Yun-Fei Ji, an internationally famous artist -- who recently produced a scroll for a group exhibition concentrating on narrative at the Metropolitan Museum of Art, New York -- is a Chinese-American artist who revivifies brush-and-ink painting methods typically associated with earlier periods of Chinese art including literati landscape painting of the Song Dynasty. Using such traditional methods, Ji delves into contemporary global events in which issues of environmental crisis, geographical displacement, and the re-making of place come into especially sharp focus. As part of the Hilliard exhibition, in addition to signature works by Ji we will be displaying for the very first time a suite of paintings and sketches that specifically depict and delve into the devastation surrounding Hurricane Katrina in Louisiana. This project represents his first solo exhibition in Louisiana. In 2014, Ji exhibited at the Contemporary Art Center (CAC), as part of the Prospect 3 New Orleans biennial.
In addition to some of the artist’s most iconic works deploying mineral inks and xuan paper and recent prints and lithographs, Yun-Fei Ji: Looking for Lehman Brothers will display as a coherent group for the first time a suite of paintings and sketches that grapple, retrospectively, with the devastation and aftereffects of Hurricane Katrina: made in 2008, these last works by Ji establish parallels between the scope of the financial collapse of 2008 and that of Katrina three years earlier, with the focus persistently falling on the effects such large-scale and ultimately global crises have on the lives of ordinary people.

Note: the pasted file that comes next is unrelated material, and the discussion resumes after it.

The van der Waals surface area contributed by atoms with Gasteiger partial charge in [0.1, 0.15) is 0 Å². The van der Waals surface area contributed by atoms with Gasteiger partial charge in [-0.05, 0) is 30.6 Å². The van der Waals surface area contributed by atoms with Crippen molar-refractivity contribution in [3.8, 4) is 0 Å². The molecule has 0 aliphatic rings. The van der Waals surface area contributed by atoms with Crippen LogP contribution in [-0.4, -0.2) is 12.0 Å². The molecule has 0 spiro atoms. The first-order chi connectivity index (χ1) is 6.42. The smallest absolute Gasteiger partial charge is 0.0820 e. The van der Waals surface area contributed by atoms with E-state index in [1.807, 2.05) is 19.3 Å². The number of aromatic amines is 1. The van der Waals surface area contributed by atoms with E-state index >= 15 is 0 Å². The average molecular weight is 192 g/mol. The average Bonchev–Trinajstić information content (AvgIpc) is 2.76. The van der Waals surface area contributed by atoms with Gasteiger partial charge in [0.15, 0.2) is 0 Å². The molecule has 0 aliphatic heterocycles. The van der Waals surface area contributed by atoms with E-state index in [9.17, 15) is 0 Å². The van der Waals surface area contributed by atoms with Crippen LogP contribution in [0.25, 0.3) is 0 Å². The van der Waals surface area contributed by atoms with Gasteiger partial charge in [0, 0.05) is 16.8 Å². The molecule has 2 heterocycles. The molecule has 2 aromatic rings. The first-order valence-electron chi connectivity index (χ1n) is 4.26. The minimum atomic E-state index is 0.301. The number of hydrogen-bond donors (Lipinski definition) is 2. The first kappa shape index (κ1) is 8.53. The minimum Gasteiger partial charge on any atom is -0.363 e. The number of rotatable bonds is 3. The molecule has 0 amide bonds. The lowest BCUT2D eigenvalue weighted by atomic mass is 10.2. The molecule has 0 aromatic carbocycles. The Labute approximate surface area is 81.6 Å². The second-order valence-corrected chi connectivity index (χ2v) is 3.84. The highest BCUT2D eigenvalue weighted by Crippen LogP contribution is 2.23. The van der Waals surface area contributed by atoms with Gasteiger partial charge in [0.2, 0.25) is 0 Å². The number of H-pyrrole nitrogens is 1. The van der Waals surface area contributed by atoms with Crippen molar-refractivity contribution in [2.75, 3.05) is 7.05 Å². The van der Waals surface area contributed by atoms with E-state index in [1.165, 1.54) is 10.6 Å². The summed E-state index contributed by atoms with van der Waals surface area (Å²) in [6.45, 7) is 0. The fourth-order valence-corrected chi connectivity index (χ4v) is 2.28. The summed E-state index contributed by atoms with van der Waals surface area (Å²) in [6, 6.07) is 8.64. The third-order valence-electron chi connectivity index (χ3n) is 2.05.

Yun-Fei Ji: Looking for Lehman Brothers and Sandra Eula Lee: Make of / Make do was guest curated by Dr. Christopher Bennett, UL Art History professor in the Department of Visual Art. It is generously supported by the College of the Arts at the University of Louisiana a Lafayette.
Credit: Exhibition overview from museum website
Whether you go or not, this monograph, Yun-Fei Ji: The Intimate Universe, features this Beijing-born artist's acclaimed scrolls, sculptures, and drawings. In his stunning impressionistic works, Yun-Fei Ji takes on the thousand-year-old practice of Chinese scroll painting, employing ink on paper as his primary medium, and landscape as his central subject. Rather than adopting the idealism characteristic of traditional scroll painting, Ji presents the gritty reality of life in contemporary China. In this comprehensive monograph, Ji’s works bridge the gap between modernity and tradition. Essays explore themes of community, dislocation, and environmental degradation as well as Chinese folklore and its rapid decline in his native country’s culture.